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Risk Stratification by 24-Hour Ambulatory Blood Pressure and Estimated Glomerular Filtration Rate in 5322 Subjects From 11 Populations
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2013 (English)In: Hypertension, ISSN 0194-911X, E-ISSN 1524-4563, Vol. 61, no 1, 18-+ p.Article in journal (Refereed) Published
Abstract [en]

No previous study addressed whether in the general population estimated glomerular filtration rate (eGFR [Chronic Kidney Disease Epidemiology Collaboration formula]) adds to the prediction of cardiovascular outcome over and beyond ambulatory blood pressure. We recorded health outcomes in 5322 subjects (median age, 51.8 years; 43.1% women) randomly recruited from 11 populations, who had baseline measurements of 24-hour ambulatory blood pressure (ABP(24)) and eGFR. We computed hazard ratios using multivariable-adjusted Cox regression. Median follow-up was 9.3 years. In fully adjusted models, which included both ABP(24) and eGFR, ABP(24) predicted (P <= 0.008) both total (513 deaths) and cardiovascular (206) mortality; eGFR only predicted cardiovascular mortality (P=0.012). Furthermore, ABP(24) predicted (P <= 0.0056) fatal combined with nonfatal events as a result of all cardiovascular causes (555 events), cardiac disease (335 events), or stroke (218 events), whereas eGFR only predicted the composite cardiovascular end point and stroke (P <= 0.035). The interaction terms between ABP(24) and eGFR were all nonsignificant (P >= 0.082). For cardiovascular mortality, the composite cardiovascular end point, and stroke, ABP(24) added 0.35%, 1.17%, and 1.00% to the risk already explained by cohort, sex, age, body mass index, smoking and drinking, previous cardiovascular disease, diabetes mellitus, and antihypertensive drug treatment. Adding eGFR explained an additional 0.13%, 0.09%, and 0.14%, respectively. Sensitivity analyses stratified for ethnicity, sex, and the presence of hypertension or chronic kidney disease (eGFR <60mL/min per 1.73 m(2)) were confirmatory. In conclusion, in the general population, eGFR predicts fewer end points than ABP(24). Relative to ABP(24), eGFR is as an additive, not a multiplicative, risk factor and refines risk stratification 2-to14-fold less.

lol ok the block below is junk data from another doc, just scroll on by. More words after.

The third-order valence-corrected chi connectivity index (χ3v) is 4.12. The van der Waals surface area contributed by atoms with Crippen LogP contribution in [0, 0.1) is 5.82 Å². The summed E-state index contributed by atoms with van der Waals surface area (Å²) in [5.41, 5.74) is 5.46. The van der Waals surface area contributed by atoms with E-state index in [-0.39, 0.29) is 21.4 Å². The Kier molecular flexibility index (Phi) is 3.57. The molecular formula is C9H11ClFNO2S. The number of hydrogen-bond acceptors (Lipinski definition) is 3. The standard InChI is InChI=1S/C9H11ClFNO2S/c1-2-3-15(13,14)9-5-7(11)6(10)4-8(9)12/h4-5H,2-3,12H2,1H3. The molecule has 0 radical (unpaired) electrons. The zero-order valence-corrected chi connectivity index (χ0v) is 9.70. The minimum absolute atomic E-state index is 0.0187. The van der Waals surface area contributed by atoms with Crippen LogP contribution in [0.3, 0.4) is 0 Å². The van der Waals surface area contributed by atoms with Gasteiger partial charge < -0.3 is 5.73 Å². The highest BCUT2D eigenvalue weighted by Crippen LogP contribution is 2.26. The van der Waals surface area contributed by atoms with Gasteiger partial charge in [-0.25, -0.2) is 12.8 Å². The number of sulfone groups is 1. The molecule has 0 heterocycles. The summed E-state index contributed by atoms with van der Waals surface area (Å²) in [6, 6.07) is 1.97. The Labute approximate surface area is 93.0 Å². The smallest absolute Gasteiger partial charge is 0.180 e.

Place, publisher, year, edition, pages
2013. Vol. 61, no 1, 18-+ p.
Keyword [en]
ambulatory blood pressure, population science, renal function, cardiovascular risk factors, epidemiology
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Medical and Health Sciences
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URN: urn:nbn:se:uu:diva-192439DOI: 10.1161/HYPERTENSIONAHA.112.197376ISI: 000312386200013OAI: oai:DiVA.org:uu-192439DiVA: diva2:600319
Available from: 2013-01-24 Created: 2013-01-21 Last updated: 2017-12-06Bibliographically approved

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Bjorklund-Bodegard, KristinaLind, Lars

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